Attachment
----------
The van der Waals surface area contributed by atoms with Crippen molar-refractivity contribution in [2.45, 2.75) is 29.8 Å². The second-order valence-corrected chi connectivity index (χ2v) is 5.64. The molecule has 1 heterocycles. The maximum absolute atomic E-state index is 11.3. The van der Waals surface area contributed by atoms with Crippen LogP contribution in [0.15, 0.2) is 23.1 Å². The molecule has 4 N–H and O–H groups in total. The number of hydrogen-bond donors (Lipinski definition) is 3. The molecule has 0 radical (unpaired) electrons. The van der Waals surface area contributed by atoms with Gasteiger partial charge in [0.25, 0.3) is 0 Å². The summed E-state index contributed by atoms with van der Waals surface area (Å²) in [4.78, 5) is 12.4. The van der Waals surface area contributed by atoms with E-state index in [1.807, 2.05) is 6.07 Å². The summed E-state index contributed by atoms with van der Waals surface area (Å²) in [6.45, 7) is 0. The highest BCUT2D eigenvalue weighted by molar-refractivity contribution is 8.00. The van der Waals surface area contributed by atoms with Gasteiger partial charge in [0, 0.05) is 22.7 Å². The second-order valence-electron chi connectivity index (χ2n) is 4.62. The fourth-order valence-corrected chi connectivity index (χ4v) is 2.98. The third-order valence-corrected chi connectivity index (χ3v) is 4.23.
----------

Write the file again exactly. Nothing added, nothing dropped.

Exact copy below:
The van der Waals surface area contributed by atoms with Crippen molar-refractivity contribution in [2.45, 2.75) is 29.8 Å². The second-order valence-corrected chi connectivity index (χ2v) is 5.64. The molecule has 1 heterocycles. The maximum absolute atomic E-state index is 11.3. The van der Waals surface area contributed by atoms with Crippen LogP contribution in [0.15, 0.2) is 23.1 Å². The molecule has 4 N–H and O–H groups in total. The number of hydrogen-bond donors (Lipinski definition) is 3. The molecule has 0 radical (unpaired) electrons. The van der Waals surface area contributed by atoms with Gasteiger partial charge in [0.25, 0.3) is 0 Å². The summed E-state index contributed by atoms with van der Waals surface area (Å²) in [4.78, 5) is 12.4. The van der Waals surface area contributed by atoms with E-state index in [1.807, 2.05) is 6.07 Å². The summed E-state index contributed by atoms with van der Waals surface area (Å²) in [6.45, 7) is 0. The highest BCUT2D eigenvalue weighted by molar-refractivity contribution is 8.00. The van der Waals surface area contributed by atoms with Gasteiger partial charge in [0, 0.05) is 22.7 Å². The second-order valence-electron chi connectivity index (χ2n) is 4.62. The fourth-order valence-corrected chi connectivity index (χ4v) is 2.98. The third-order valence-corrected chi connectivity index (χ3v) is 4.23.